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Union goals: Letting them in, putting them in

Photo: Nicolae Stoian

With Saturday’s loss to Columbus Crew, the Philadelphia Union officially were knocked out of playoff contention. The loss also meant that the team has now suffered more defeats in 2012 under John Hackworth (6–8–4) then under Peter Nowak (2–7–2).

Road goals

The loss had an uncharacteristically large number of goals allowed for a Union road game in 2012, and was also the first time this season the team scored more than 1 goal on the road. Despite having a 2–8–4 road record, the Union is tied with San Jose and Real Salt Lake for second fewest road goals allowed with 19, an average of 1.35 goals allowed. (Kansas City has allowed the fewest goals on the road at 14, which only underscores how big the Union’s 4–0 win over them at PPL Park was.) Unfortunately, generally stout defending has been accompanied by a limp offense: the Union are tied with Vancouver for the second fewest goals scored on the road with 10, an average of .71. goals scored per road game (Portland is bottom with 9). Overall, the Union and Chicago are tied at fourth for fewest goals allowed (36) and with Vancouver for the second fewest goals scored overall (31).

Of Zac MacMath’s 7 shutouts, 2 have come on the road, 1 for a win, the other a scoreless draw. 3 of the Union’s road losses were 1-0 defeats and 5 of the losses have been by 1 goal. Only 3 times have they been beaten by more than 1 goal on the road. (At home they’ve been defeated by more than 1 goal once in 2012, by Wednesday night’s opponent, Chicago). In addition to the scoreless draw against New England, the Union had 2 1-1 draws on the road. With a little more scoring prowess, how many of those road draws could have been wins, how many of those 1-goal road losses could have been draws or wins?

When are the goals let in?

Saturday’s loss to Columbus highlighted a increasingly distressing tendency on the part of the Union: letting in late goals, be they at end of the half or the end of the game.

As mentioned above, the Union have let in 36 goals over 29 games. Of those goals allowed, 8 have come in the closing minutes of the first half or in first half stoppage time, 5 in the closing minutes of the second half or second half stoppage time. In other words, 44.8 percent of the goals allowed by the Union in 2012 have coming in the closing minutes of a half. 11 goals—30.6 percent—have come in the final 15 minutes of a game. The Union’s record in those games is 1–9–0.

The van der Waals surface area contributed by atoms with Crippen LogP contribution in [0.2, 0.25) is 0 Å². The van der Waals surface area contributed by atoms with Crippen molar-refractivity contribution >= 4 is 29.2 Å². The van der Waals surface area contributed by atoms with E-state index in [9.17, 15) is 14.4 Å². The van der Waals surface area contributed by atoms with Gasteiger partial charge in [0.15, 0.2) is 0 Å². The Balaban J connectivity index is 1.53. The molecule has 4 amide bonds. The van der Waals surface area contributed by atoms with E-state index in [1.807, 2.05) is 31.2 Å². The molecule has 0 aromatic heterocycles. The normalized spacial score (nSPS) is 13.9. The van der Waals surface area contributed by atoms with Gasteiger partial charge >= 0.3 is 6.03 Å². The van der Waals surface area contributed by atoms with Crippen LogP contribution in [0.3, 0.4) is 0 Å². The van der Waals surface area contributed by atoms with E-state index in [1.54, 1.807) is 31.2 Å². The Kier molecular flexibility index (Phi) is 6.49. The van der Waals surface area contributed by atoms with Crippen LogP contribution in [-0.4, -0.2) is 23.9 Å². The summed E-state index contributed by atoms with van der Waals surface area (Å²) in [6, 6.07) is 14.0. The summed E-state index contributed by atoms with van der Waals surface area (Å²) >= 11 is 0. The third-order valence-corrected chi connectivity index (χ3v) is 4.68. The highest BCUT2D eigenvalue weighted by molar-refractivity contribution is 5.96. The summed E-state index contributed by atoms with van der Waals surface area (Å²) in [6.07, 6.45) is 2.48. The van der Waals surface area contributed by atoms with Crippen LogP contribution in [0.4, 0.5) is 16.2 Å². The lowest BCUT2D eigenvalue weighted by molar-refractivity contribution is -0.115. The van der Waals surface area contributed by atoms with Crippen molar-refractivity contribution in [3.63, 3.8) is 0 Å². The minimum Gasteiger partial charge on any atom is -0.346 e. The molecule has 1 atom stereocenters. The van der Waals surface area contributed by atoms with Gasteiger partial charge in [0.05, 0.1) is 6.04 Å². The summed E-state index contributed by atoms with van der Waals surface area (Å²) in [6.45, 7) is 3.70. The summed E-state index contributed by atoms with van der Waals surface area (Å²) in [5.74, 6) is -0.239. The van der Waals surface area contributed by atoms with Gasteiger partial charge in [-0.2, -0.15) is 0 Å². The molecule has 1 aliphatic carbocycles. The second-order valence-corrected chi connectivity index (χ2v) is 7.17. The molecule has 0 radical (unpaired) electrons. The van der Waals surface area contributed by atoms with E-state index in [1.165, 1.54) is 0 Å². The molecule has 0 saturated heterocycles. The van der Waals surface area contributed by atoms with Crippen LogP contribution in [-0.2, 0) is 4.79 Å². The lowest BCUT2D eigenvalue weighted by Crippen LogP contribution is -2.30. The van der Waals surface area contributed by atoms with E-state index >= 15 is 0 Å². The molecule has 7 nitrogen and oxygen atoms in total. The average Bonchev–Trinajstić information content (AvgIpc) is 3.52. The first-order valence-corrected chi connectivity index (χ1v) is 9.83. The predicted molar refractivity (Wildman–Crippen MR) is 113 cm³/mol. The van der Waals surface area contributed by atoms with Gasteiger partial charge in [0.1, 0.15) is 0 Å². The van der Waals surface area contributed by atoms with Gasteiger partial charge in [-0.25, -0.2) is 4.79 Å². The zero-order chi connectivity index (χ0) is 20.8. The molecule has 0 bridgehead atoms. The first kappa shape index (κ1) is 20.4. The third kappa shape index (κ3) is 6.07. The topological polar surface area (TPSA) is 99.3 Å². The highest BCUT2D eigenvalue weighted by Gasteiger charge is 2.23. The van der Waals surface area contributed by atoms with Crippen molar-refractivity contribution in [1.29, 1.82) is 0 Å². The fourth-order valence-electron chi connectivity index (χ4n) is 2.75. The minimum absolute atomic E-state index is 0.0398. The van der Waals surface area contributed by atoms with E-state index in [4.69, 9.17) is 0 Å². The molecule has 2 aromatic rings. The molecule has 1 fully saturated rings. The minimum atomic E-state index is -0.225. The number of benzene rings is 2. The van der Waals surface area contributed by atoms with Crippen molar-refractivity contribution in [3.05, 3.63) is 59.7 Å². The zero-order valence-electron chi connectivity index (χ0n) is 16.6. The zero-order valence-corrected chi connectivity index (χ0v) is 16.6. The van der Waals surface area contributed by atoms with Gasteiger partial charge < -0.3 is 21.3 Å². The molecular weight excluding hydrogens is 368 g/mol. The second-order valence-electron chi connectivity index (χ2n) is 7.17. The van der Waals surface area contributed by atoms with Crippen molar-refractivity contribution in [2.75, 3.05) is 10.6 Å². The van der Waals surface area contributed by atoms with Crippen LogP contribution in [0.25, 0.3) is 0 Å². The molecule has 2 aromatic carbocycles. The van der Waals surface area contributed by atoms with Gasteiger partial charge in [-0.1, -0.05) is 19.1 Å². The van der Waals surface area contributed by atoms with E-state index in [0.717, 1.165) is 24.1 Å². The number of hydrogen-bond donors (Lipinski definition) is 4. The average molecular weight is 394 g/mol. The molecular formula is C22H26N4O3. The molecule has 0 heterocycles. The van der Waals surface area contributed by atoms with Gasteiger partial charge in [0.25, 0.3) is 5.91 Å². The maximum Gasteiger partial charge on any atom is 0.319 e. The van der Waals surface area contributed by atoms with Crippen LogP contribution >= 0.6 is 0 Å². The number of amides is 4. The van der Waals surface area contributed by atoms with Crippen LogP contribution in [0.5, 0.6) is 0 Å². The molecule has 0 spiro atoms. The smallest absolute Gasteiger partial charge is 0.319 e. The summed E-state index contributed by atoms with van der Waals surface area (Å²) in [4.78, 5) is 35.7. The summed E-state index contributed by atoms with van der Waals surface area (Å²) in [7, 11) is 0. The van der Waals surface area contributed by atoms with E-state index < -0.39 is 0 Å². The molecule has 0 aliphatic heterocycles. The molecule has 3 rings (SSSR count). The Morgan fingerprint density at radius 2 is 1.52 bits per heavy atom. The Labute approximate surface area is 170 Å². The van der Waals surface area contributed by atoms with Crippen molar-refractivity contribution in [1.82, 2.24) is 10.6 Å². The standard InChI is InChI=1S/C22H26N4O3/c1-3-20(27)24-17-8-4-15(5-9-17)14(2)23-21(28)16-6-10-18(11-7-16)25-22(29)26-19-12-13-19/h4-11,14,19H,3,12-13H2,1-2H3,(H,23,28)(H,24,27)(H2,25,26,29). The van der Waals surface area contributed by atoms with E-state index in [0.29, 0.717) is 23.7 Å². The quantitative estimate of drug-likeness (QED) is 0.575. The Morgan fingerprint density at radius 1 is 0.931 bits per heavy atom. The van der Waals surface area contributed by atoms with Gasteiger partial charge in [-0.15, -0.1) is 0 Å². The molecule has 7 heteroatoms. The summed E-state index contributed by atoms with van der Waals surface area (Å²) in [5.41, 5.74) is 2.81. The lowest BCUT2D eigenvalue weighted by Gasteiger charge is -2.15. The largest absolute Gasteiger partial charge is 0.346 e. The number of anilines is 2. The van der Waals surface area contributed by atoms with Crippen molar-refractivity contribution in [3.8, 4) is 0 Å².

John Hackworth has rightly called this unacceptable. “We use the phrase, ‘Finish stronger than you start. We haven’t done that. We haven’t lived by those words.”

Whether it be from a failure of on-field communication and leadership, late season fatigue, yet another example of the inexperience and mental lapses that go with being the youngest team in the league, or some combination of these and other factors, other teams have no doubt noticed this weakness.

“I think you can point to a number of things,” says Brian Carroll, “but now that it’s occurred, other teams pick up on that and try to take advantage of that.”

By contrast, the Union have scored 4 goals in the closing minutes of the first half or in first half stoppage time, 6 in the closing minutes of the second half or second half stoppage time (32 percent). They have scored 10 in the final 15 minutes of a game for a 5–2–1 record.

The goal is goals

The 5 goals the Union scored over the past 2 games exceeded the total scored in the previous eight games, going all the way back to Aug. 4. The team’s scoring woes have been a concern, with rare exception, throughout the whole of the 2012 season.

As we can see in the chart above, the Union averaged less than 1 goal per game under Peter Nowak. While the goal average has improved under Hackworth, it remains just over 1 goal per game looking at the season overall.

The Union over their short history haven’t exactly poured in the goals. But, 29 games into the 34-game 2012 season with a 8-15-6 record, the team is below the goal numbers recorded in their 30-game inaugural season when they finished with an 8–15–7 record. (This season has also seen a very dramatic drop in the number of assists.)

In 2010, the Union were tenth in the then 16-team league in goals and in a 3-way tie for 6th in assists. While they were 14th in shots taken, they were 3rd in shots on goal.

In 2011, the Union were in a 3-way tie for 8th in goals and tied with 3 other teams in 10th place for assists. They were 5th from bottom in shots, and had dropped to next to last in shots on goal.

This year, they are last in assists, shots, and shots on goal and tied with Vancouver at next to last in goals.

In 2010, 9 Union players scored, led by Sebastien Le Toux with 14 goals. In 2011, 16 Union players found the back of the net, led again by Le Toux, this time with 11 goals. 12 Union players have scored so far in 2012, led by Jack McInerney, Freddy Adu, Gabriel Gomez, and the now departed Lionard Pajoy with 5 goals each.



  1. I like how Torres is tied for second in assists with some of the fewest minutes on the team.

    • Ed Farnsworth says:

      I can’t wrap my head around the fact that they have fewer than half the assists they had last year. I know there are at least 7 goals from penalty kicks and free kicks but still, what’s up with that?

      • Assists is where we really miss Le Toux. His assists were almost as valuable as is goals

      • Agreed. Also, his movement off the ball was always intelligent and opened up the field for others.

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